IRS Revenue Ruling 2013-05: New Qualified Board Under IRC §1256

IRS Revenue Ruling 2013-05

Section 1256.—Section 1256 Contracts Marked to Market
(Also: §§ 446, 481, 7805; 1.446-1, 301.7805-1)
Rev. Rul. 2013-5

Is Eurex Deutschland, which is a regulated exchange of Germany, a qualified board or exchange within the meaning of section 1256(g)(7)(C) of the Internal Revenue Code?

Eurex Deutschland is a regulated exchange of Germany. On August 10, 1999, the Commodity Futures Trading Commission (CFTC) issued—and on October 25, 2004, and April 25, 2006, it amended—a letter that granted Eurex Deutschland no-action relief. This relief allowed United States members to trade through Eurex Deutschland’s electronic trading system, notwithstanding that the CFTC had not designated Eurex Deutschland as a contract market pursuant to sections 5 and 5a of the Commodity Exchange Act.

On December 23, 2011, the CFTC published final rules regarding the registration with the CFTC of foreign boards of trade (FBOTs), including those with existing noaction relief (“the CFTC FBOT registration system”). See Registration of Foreign Boards of Trade, 76 Fed. Reg. 80674 (Dec. 23, 2011), codified at 17 CFR Part 48. The effective date for the final rules was February 21, 2012. Under the CFTC FBOT registration system, the CFTC may issue an Order of Registration to an FBOT, allowing the FBOT to provide direct access to its electronic trading and order matching system from the United States. The CFTC FBOT registration system replaced the CFTC’s noaction relief system. Under 17 CFR 48.6(c), an FBOT with an existing no-action letter (like Eurex Deutschland) may continue to rely on the letter until the CFTC either revokes the letter or grants that FBOT an Order of Registration under the new system.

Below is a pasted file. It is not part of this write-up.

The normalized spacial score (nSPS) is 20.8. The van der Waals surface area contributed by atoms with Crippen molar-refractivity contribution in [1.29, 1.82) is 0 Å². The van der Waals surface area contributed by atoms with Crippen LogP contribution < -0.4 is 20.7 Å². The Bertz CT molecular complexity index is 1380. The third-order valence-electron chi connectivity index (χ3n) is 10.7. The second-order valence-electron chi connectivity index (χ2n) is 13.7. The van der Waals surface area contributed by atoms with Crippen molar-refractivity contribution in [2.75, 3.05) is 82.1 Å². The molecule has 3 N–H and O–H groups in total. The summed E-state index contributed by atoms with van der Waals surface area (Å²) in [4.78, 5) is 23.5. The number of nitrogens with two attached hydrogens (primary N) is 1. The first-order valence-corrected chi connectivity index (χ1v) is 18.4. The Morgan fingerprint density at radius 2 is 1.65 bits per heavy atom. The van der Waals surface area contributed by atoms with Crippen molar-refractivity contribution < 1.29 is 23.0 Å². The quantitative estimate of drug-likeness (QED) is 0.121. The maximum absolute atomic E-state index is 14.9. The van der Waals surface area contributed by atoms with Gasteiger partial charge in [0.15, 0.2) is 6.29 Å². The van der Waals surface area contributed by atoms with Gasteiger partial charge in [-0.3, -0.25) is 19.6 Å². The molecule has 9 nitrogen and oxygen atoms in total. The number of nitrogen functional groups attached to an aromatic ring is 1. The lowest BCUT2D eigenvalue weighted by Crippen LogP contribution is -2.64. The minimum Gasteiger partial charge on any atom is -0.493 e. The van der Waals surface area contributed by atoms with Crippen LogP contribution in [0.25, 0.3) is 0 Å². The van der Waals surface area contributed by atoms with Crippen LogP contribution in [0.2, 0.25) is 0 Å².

An FBOT’s status under the CFTC no-action relief system and the CFTC FBOT registration system is posted online at:

Section 1256(g)(7) provides that the term “qualified board or exchange” means:
(A) a national securities exchange which is registered with the Securities and Exchange Commission,
(B) a domestic board of trade designated as a contract market by the CFTC, or
(C) any other exchange, board of trade, or other market which the Secretary determines has rules adequate to carry out the purposes of section 1256.